// Has to be a top-level class
public class BatchableExecutorTestBatchable implements Database.Batchable<SObject>, Database.Stateful {
    public Database.QueryLocator start(Database.BatchableContext bc) {
        Database.QueryLocator ql = Database.getQueryLocator([select Name from Account order by Name]);
    	insert new Account(Name = 'start');
        return ql;
    public void execute(Database.BatchableContext bc, List<SObject> scope) {
    	for (SObject sob : scope) {
    		Account a = (Account) sob;
            a.Site = 'executed';
        update scope;
        insert new Account(Name = 'execute');
    public void finish(Database.BatchableContext bc) {
    	insert new Account(Name = 'finish');

Using one page and controller for both a “Detail Page Button” and a “List Button”

See Correction section below the original post

Original Post

I have a Visualforce page that I want to use both for single objects (via a “Detail Page Button”) and for multiple objects (via a “List Button” with “Display Checkboxes” enabled). The page presents a table of the objects (with one row only for the single object case) and does its processing on each of the objects in the table.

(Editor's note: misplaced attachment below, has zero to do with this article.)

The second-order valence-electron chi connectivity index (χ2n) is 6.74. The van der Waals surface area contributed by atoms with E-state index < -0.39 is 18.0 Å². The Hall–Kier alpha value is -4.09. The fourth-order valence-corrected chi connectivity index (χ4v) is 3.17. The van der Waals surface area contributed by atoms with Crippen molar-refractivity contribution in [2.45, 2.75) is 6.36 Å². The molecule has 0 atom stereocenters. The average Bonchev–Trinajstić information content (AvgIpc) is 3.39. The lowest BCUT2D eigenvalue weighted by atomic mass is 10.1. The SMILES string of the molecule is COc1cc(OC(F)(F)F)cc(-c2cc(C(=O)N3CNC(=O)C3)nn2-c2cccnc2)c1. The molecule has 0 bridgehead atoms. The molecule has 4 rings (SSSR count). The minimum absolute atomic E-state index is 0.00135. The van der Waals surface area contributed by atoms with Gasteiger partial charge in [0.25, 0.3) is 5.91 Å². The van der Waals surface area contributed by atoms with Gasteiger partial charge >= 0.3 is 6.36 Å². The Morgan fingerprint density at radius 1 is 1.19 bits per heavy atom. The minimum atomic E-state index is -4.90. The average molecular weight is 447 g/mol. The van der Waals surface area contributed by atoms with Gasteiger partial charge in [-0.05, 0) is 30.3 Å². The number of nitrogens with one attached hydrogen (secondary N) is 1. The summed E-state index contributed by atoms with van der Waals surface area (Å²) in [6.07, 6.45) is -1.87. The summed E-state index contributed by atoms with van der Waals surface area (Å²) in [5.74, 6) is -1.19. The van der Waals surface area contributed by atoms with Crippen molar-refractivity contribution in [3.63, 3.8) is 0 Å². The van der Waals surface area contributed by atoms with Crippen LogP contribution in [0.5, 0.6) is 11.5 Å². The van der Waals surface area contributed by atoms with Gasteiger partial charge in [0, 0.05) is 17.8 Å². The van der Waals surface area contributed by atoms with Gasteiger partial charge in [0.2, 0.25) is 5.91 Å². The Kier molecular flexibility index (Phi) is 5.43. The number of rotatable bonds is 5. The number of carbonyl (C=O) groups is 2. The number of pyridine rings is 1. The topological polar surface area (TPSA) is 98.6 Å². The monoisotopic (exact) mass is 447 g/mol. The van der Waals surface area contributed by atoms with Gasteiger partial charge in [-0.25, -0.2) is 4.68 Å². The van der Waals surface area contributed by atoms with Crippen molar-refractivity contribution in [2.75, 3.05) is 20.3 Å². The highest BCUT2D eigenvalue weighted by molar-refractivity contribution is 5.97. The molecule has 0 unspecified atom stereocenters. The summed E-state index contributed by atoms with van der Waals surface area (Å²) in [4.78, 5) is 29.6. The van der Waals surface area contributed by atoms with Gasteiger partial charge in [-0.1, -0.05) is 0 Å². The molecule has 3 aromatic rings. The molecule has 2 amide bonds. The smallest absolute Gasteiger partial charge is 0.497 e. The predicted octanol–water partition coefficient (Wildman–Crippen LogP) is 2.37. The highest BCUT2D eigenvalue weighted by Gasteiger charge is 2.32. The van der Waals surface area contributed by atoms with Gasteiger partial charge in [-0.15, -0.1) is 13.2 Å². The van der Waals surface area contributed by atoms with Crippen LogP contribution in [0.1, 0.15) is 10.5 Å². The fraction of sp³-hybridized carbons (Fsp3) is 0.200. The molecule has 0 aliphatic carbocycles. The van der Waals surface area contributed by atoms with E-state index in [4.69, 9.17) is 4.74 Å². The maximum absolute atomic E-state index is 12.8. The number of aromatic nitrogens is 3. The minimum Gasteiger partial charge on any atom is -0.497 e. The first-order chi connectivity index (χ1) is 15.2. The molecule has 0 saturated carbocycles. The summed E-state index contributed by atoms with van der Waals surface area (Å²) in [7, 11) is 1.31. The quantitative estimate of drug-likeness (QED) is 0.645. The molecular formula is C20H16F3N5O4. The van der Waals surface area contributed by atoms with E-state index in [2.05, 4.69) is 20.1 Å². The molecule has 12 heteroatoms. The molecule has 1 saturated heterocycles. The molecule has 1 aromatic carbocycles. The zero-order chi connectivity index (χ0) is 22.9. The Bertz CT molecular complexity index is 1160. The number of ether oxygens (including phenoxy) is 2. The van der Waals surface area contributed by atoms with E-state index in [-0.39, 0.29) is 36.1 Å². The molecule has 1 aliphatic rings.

This can be done with a single page and controller if the “URL” and “OnClick JavaScript” options are chosen for the “Content Source” of the custom buttons because then arbitrary parameters can be passed to an arbitrary page. But this post describes a way to get the “Visualforce Page” option for the “Content Source” to work instead. That means that the coupling between the buttons and page is more explicit, and more use is made of standard platform code and conventions.

The controller follows this pattern:

public with sharing class CustomObjectController {

  public CustomObject__c[] customObjects {get; private set;}

  public CustomObjectController(ApexPages.StandardSetController controller) {
    Id id = (Id) ApexPages.currentPage().getParameters().get('id');
    if (id != null) {
          select Id, Name, CustomField1__c, CustomField2__c
          from CustomObject__c
          where Id = :id
    this.customObjects = (CustomObject__c[]) controller.getSelected();

  // Other controller logic

which is essentially a standard list controller with the bodge of special casing the presence of an “id” parameter. That bodge supports the single object case, at the cost of an explicit query being done.